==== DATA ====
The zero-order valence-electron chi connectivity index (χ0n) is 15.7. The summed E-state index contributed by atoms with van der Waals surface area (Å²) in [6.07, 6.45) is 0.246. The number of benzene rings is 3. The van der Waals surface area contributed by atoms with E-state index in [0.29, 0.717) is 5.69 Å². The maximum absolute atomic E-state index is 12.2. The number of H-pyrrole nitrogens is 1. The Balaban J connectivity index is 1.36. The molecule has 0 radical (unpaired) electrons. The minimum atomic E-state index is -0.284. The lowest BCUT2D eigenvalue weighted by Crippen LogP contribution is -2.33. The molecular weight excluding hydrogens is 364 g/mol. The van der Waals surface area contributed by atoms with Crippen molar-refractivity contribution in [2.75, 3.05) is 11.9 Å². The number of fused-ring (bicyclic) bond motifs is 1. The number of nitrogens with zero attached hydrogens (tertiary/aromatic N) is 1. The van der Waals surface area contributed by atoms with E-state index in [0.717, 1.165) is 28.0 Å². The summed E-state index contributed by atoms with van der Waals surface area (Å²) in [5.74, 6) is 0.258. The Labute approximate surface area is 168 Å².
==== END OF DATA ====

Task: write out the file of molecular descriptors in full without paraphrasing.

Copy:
The zero-order valence-electron chi connectivity index (χ0n) is 15.7. The summed E-state index contributed by atoms with van der Waals surface area (Å²) in [6.07, 6.45) is 0.246. The number of benzene rings is 3. The van der Waals surface area contributed by atoms with E-state index in [0.29, 0.717) is 5.69 Å². The maximum absolute atomic E-state index is 12.2. The number of H-pyrrole nitrogens is 1. The Balaban J connectivity index is 1.36. The molecule has 0 radical (unpaired) electrons. The minimum atomic E-state index is -0.284. The lowest BCUT2D eigenvalue weighted by Crippen LogP contribution is -2.33. The molecular weight excluding hydrogens is 364 g/mol. The van der Waals surface area contributed by atoms with Crippen molar-refractivity contribution in [2.75, 3.05) is 11.9 Å². The number of fused-ring (bicyclic) bond motifs is 1. The number of nitrogens with zero attached hydrogens (tertiary/aromatic N) is 1. The van der Waals surface area contributed by atoms with E-state index in [0.717, 1.165) is 28.0 Å². The summed E-state index contributed by atoms with van der Waals surface area (Å²) in [5.74, 6) is 0.258. The Labute approximate surface area is 168 Å².